Attending German Court Hearings from Abroad By Videolink

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It is a contested issue whether it is admissible for parties to attend German court hearings by videolink whilst being abroad. Many, if not the majority of legal commentators argue that this is not admissible without prior approval from the foreign state concerned, because the German court thereby exercises Germany’s sovereign on foreign soil and thus violates the sovereignty of the foreign state where the parties are located. Continue reading

EU Commission: Proposal on Cross-Border Videoconferencing in Court Hearings

When the pandemic started and court hearings by video became a real thing, German lawyers found, sometimes to their surprise, that the law was actually quite advanced: Already back in 2002, Section 128a ZPO was introduced to allow the conduct of court hearings using videoconferencing technology and the law was updated in 2013 (see our earlier post “Remote Courts in Germany” for details). The law in action has since caught up with the law on the books: Courts have been equipped with the necessary hardware and hearings by videoconferencing have become a regular feature in many court rooms across the country – and they are likely to stay in a post-pandemic world. However, there remains some uncertainty regarding the use of videoconferencing in a cross-border context.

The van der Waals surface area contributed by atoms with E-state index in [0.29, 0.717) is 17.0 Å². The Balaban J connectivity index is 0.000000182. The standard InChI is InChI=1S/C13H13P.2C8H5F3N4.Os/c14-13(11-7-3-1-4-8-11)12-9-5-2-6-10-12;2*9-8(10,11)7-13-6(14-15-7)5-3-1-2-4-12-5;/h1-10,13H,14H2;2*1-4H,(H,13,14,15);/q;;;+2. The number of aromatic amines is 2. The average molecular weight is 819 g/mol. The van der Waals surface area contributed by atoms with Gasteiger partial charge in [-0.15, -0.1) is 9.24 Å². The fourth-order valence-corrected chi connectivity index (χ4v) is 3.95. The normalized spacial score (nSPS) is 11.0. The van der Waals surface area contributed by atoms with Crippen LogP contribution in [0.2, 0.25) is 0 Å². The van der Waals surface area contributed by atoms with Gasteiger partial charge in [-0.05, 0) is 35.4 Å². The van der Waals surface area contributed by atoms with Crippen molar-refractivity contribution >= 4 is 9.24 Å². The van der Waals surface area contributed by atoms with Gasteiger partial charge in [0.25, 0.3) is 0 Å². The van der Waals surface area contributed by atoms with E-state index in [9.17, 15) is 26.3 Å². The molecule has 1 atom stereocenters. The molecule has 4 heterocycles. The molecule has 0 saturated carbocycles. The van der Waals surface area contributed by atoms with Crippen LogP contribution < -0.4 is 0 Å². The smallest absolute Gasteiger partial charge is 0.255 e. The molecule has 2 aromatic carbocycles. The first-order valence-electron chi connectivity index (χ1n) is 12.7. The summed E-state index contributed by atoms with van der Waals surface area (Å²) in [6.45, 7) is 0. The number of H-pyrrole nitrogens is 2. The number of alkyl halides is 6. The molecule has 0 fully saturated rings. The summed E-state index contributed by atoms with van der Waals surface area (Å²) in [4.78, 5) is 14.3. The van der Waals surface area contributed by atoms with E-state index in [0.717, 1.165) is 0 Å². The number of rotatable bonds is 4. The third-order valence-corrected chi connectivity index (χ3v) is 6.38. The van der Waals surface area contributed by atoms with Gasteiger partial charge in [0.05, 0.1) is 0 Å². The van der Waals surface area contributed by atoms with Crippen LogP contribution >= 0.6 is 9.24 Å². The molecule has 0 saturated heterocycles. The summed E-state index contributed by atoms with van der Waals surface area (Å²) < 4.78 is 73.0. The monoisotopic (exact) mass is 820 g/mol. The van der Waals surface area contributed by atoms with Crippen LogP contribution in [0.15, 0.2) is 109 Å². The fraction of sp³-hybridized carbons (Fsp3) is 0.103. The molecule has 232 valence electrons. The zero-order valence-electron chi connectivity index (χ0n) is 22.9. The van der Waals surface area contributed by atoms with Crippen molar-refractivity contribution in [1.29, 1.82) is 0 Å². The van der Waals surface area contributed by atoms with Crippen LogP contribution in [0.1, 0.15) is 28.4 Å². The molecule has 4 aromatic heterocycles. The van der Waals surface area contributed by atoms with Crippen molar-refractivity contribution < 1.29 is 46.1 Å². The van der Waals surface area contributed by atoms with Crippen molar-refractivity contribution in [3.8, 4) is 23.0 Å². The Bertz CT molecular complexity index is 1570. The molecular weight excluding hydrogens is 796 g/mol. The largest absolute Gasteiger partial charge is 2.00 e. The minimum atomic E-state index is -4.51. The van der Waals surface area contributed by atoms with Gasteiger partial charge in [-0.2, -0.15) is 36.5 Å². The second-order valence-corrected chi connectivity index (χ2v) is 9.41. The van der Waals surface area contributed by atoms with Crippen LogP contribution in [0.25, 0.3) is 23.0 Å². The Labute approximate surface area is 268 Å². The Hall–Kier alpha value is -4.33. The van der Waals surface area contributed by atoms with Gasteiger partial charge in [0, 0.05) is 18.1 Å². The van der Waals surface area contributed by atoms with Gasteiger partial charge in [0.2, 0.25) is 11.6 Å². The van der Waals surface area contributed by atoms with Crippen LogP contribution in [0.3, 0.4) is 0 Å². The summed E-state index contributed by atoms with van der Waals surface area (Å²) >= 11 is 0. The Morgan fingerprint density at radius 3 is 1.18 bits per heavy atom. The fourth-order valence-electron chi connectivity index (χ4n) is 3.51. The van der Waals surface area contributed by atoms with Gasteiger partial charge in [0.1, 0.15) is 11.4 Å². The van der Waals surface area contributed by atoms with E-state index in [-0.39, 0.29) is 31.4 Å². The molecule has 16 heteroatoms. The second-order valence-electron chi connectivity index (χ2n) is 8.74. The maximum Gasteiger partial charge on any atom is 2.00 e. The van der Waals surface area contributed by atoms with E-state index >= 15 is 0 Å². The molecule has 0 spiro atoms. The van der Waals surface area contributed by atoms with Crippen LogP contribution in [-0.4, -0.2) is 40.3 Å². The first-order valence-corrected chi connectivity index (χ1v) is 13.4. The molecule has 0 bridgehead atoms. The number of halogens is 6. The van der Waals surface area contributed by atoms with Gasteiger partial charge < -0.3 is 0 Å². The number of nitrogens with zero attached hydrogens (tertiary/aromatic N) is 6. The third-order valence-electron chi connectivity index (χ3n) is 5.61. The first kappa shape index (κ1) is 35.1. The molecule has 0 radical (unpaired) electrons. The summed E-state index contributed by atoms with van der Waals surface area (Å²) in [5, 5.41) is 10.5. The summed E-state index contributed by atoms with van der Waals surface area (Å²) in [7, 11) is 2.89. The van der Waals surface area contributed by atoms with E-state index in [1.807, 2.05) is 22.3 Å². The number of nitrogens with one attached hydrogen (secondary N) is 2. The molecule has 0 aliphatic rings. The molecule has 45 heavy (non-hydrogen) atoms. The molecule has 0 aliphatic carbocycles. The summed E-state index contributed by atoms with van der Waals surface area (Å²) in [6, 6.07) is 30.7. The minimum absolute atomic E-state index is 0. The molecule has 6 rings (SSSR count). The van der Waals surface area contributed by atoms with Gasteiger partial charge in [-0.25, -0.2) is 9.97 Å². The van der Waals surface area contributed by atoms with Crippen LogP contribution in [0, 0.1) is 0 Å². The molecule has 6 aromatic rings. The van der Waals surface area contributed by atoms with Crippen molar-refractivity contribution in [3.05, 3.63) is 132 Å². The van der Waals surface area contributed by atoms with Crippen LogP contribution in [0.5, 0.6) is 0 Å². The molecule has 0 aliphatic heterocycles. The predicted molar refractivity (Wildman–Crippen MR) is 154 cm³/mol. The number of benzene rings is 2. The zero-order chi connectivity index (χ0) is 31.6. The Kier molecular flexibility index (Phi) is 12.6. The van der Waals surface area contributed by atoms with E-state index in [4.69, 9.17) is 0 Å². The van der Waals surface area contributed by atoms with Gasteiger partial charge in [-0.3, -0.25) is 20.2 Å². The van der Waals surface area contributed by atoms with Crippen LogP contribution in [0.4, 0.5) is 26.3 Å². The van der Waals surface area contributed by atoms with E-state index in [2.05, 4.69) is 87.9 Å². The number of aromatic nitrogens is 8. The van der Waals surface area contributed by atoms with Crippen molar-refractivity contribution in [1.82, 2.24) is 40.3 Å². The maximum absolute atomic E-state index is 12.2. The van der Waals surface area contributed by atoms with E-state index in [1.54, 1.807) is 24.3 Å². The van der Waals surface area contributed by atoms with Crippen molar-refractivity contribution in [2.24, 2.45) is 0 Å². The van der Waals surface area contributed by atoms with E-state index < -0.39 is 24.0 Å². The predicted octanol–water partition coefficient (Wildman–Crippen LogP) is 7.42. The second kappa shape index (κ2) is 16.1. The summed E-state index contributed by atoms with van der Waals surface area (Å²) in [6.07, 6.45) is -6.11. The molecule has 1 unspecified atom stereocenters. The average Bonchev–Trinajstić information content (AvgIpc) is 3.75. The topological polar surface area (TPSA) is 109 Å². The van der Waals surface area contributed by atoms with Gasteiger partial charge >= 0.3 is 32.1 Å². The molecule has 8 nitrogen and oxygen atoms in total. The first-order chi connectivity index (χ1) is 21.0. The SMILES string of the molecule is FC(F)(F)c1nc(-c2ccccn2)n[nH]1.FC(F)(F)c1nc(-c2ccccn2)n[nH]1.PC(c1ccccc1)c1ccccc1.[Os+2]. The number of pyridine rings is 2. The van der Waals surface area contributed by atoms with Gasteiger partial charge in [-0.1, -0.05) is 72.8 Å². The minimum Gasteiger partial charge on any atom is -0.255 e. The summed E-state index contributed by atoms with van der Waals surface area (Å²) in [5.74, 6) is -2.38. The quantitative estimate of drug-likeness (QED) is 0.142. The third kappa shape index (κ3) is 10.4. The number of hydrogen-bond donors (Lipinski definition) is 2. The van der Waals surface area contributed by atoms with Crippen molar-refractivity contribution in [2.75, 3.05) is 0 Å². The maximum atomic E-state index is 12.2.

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Updating Civil Procedure: Ideas for Reforms

Germany elects a new federal parliament (Bundestag) on 26th September 2021. Christine Lambrecht, the federal minister of justice is not running again. So irrespective of the outcome of the election, we will see a new face at the helm of the ministry. There is no shortage of ideas for the incoming minister to choose from if he or she goes about reforming civil procedure. Proposals range from the introduction of international commercial courts to dozens of proposals around the digitisation of civil procedure. Continue reading

The Month in Retrospect: What Else Happened in April 2021

Some Back and Forth on Brexit and Lugano

On 8 April 2021, I covered the first anniversay of the UK’s application to join the Lugano Convention, and took a fairly pessimistic view as to the prospects of the UK becoming a member state. So I was quite surprised to see a headline in the Financial Times on 12 April 2021 that claimed: “UK set to secure Brussels’ backing for joining legal pact“. The FT’s sources apparently got it wrong, however, and a couple of hours later the FT had to retract its report: “Brussels opposes UK bid to join legal pact, splitting EU states – European Commission says Britain should not be allowed to rejoin Lugano convention.” Other sources such as  Sueddeutsche Zeitung confirm that there had been no change in the EU Commission’s policy – there is no prospect of the UK joining Lugano any time soon. Continue reading